Boston: April 15, 2013.
I remember the first time I had to re-write a sermon at the last minute. It was, of course, Rosh Hashanah 2001, just days after the tragedy of 9/11. Sadly, once again, our daily routines are shattered. Our hearts are broken and our minds are a storm of questions: How? Why? Who? Suddenly, what I had written for this week’s e-mail D’var Torah on our double Torah portion, Acharei Mot-K’doshim, hardly seemed adequate. Are there any words, though, that are truly adequate?
Our nation has once again been rocked by terror. Whether that terror is the result of foreign or domestic evil-doers has not yet, at the time I write this, been determined. But we are a nation wounded: in 2013 alone we have experienced Sandy Hook and now, Boston; add, in the last decade alone, Columbine and 9/11; wars abroad; countless other national tragedies. Will there be no end?
In our Torah portion this week, as He does throughout Leviticus, God continues to instruct our ancestors how to be holy. Revere your mother and father; keep Shabbat; do not engage in idolatry; care for those in need; don’t steal, lie or cheat; be honest in your business practices; do not insult the deaf nor place a stumbling block before the blind; be fair in judgment; and love your fellow as yourself. This holiness code is given following the death of Aaron’s sons who, in last week’s Torah portion, offered “strange fire” to the LORD.
But if you take the names of our portions this week, Acharei Mot-K’doshim, you have in essence, “After the death … holiness.” Sadly, the tragedy of Boston fell on Israel’s Memorial Day, Yom HaZikaron, just one week after the Day of Holocaust and Heroism Remembrance, Yom HaShoah. But, as it does every year, Yom HaZikaron was immediately followed by Yom Ha-atzmaut, Israel’s Day of Independence. Tragedy upon tragedy, then peace. Death after death … then holiness. But this is the history of the Jewish people, I suppose, as we learned just a few weeks ago on Passover: We Jews suffer oppression upon slavery and then … redemption.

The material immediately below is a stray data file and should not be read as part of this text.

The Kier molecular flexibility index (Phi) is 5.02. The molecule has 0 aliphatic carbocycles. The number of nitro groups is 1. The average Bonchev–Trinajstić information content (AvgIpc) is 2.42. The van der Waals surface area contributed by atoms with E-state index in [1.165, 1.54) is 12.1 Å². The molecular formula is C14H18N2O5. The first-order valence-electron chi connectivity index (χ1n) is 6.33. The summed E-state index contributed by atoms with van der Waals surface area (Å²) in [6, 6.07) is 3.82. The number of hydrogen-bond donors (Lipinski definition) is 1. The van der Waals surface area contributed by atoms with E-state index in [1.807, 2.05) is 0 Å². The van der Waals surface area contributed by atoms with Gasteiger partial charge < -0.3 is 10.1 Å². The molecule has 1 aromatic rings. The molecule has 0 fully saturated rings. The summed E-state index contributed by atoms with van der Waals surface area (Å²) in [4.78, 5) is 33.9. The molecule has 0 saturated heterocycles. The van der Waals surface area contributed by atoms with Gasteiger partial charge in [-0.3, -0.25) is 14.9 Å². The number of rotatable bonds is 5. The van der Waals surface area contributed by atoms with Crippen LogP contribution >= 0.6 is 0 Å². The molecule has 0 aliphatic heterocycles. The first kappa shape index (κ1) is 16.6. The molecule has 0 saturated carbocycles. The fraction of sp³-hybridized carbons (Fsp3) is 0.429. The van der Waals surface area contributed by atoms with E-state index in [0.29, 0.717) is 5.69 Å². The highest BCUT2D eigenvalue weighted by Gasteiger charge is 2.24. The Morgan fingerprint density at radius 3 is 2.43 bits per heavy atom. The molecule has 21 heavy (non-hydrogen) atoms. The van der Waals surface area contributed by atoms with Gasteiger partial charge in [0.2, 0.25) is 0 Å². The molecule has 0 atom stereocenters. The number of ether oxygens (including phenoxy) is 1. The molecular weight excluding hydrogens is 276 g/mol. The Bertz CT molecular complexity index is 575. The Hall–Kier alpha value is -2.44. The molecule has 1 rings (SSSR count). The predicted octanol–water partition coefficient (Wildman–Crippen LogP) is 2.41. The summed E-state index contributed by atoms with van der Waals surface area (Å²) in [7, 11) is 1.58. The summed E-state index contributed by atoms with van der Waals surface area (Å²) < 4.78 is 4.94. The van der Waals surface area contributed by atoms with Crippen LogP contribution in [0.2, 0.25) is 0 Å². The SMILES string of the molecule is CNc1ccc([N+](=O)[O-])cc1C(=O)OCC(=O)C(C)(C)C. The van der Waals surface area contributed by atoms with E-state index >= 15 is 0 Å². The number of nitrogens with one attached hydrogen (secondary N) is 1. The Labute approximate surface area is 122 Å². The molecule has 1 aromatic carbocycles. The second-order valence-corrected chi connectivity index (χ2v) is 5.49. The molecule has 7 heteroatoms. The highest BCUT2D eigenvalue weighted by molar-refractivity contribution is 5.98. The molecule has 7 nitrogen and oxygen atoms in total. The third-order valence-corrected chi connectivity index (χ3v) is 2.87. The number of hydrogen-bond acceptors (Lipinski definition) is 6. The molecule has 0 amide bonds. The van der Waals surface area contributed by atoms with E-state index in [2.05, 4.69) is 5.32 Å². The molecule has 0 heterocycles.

Like you, I pray that after such tragedy we once again will know peace and even redemption. But more than that, I pray that in response to tragedy we should–as our Torah portion commands us–seek to be holy. We must strive for goodness in a world shattered by evil. We must follow the words of our Sacred Scripture that remind us not to hate other human beings but to love our neighbors as ourselves. Then and only then will those who seek to bring terror be turned back and we shall all become like the disciples of Aaron: lovers of peace and pursuers of peace.
May those who lost their lives in this terrible tragedy find peace in life-eternal. May the survivors and mourners find comfort and healing. May those who seek holiness be given strength and may we all be blessed with peace.
– Rabbi Aaron L. Starr